4. Competitive Strategy
Get a fresh perspective on how to approach competitive search marketing and tailor campaigns by audience.
Upstream Search: 1-800 Contacts vs. Lens.com
One of the most fundamental ways that brands remain competitive through search is tracking the top terms that drive traffic to their website, and to their competitor’s site, also known as an “upstream search analysis.”
In this example, we compare the top 20 search terms driving clicks to 1800Contacts.com and Lens.com, the two largest websites in the online contacts industry. Each has different upstream search strengths, and unique areas of opportunity in contrast to one another. For example 1-800 Contacts might continue building their own brand name equity, whereas Lens.com might focus on strengthening relationships with affiliates.
Audience Analysis: Engagement Ring Seekers
Tired of competing for basic search rankings? Marketers who take the time to understand how different audiences search for their products can then tailor their SEM campaigns and ad copy more effectively.
For jewelry brands, being able to connect with engagement ring searchers early in their research phase is crucial. When it comes to search behavior, we see male vs. female engagement ring researchers have stronger audience overlap with different jewelery websites (higher female crossover in orange, male in blue):
Based on their higher overlap with male ring seekers, Zales or Blue Nile might increase their spend on search terms like “vintage engagement rings.” Meanwhile, Kay or Brilliant Earth might invest in keywords like “gothic proposal ring” or “wedding rings,” which are more common amongst female ring seekers:
5. Audience Target & Activation
Use search data to identify and target valuable audiences who are seeking what you offer.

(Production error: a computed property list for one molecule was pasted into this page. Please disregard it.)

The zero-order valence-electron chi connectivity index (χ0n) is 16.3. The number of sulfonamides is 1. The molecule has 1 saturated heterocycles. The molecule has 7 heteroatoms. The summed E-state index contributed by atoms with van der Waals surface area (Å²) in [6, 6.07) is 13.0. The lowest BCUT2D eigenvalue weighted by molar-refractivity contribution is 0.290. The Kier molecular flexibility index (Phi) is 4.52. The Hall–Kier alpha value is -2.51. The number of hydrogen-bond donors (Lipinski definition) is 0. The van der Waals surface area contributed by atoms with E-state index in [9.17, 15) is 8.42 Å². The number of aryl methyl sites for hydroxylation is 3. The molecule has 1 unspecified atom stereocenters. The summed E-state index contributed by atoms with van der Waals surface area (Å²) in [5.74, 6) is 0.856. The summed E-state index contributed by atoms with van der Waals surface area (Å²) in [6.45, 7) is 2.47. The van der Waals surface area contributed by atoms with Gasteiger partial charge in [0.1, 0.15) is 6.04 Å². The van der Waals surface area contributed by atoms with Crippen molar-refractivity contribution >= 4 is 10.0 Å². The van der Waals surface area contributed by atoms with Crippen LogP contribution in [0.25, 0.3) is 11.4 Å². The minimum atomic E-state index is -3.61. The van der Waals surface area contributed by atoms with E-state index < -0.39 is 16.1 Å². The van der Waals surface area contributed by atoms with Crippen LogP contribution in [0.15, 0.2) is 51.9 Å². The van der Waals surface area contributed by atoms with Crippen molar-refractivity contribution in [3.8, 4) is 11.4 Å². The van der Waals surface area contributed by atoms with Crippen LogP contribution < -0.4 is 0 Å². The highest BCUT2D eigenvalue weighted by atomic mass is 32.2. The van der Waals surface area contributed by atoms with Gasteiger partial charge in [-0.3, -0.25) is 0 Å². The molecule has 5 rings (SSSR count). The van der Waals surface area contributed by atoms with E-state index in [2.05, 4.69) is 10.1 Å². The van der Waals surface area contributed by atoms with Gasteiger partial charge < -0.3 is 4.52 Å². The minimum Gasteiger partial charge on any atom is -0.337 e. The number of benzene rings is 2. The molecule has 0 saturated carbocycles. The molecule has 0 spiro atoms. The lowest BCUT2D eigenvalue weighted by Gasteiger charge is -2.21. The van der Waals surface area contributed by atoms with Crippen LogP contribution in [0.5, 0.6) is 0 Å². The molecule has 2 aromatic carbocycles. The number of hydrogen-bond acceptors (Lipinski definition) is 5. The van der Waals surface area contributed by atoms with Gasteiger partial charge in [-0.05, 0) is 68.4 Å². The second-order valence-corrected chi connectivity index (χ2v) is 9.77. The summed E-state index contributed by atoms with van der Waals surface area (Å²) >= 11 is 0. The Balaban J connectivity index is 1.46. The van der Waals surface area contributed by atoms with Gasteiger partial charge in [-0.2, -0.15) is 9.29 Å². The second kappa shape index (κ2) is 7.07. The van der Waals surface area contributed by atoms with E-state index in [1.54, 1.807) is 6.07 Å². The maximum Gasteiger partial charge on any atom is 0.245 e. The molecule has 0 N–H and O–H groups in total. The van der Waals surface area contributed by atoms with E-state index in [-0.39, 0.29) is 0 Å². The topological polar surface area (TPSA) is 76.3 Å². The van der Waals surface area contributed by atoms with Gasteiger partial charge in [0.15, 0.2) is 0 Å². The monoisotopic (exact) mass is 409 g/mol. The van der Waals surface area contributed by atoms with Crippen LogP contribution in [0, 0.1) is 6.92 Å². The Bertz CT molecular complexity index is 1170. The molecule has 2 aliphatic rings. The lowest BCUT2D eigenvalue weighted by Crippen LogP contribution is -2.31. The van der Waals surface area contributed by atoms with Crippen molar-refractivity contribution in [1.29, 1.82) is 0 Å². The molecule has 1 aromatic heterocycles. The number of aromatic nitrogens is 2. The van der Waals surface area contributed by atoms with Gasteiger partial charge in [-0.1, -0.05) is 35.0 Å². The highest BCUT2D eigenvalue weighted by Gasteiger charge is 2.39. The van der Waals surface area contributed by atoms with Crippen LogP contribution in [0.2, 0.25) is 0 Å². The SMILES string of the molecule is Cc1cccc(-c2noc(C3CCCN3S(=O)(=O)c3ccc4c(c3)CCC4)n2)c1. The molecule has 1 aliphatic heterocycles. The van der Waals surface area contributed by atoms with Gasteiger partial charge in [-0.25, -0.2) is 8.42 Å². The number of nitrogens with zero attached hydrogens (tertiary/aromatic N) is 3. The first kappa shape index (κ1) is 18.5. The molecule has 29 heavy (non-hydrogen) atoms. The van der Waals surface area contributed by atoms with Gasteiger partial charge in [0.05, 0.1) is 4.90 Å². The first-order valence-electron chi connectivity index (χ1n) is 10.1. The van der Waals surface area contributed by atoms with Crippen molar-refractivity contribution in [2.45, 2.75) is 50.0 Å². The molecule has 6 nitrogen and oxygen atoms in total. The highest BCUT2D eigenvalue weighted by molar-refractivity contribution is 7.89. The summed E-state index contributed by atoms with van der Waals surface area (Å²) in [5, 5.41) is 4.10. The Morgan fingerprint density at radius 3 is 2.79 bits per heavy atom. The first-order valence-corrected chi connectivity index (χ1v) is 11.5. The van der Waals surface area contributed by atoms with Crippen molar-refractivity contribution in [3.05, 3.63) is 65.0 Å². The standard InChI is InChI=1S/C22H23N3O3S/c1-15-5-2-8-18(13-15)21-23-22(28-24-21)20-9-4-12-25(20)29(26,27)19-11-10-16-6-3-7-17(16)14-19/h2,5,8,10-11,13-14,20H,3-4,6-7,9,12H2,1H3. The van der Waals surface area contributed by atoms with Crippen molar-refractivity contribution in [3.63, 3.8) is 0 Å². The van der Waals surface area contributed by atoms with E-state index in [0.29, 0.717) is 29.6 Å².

Targeting Logan Fans
Let’s say Target wants to increase their pre-sales of the “Logan” DVD, in order to get ahead of competitors like Amazon, Best Buy and Walmart before the release date.
They might build a segment based on consumers who are searching for the Logan DVD on Google, Yahoo! and Bing (bundling popular searches like “logan dvd release date” and “logan dvd”), and then target them programmatically. In order to tailor their segmentation and messaging, Target might want to understand the demographics and attitudes of this group. Profiling Logan DVD seekers shows they are more likely to be…
Knowing this, their advertisements might be aimed to a younger, more masculine audience, and should highlight the special features included in the DVD.
Activating Amex Searchers
Let’s say American Express wants to better connect with consumers who are researching their credit cards. In addition to reaching them at the point of search, they want to target American Express searchers with programmatic display advertisements in order to remain top-of-mind throughout their digital journey.
A basic place to start is to build an audience segment based on people searching for American Express products, and target them programmatically. Another approach is to target based on this audience’s demographics.
However, a more creative and competitive approach to segmenting and activating Amex searchers could be understanding this group’s interests. If we compare the audience cross-over of American Express searchers against lifestylebased audiences, several groups stand out: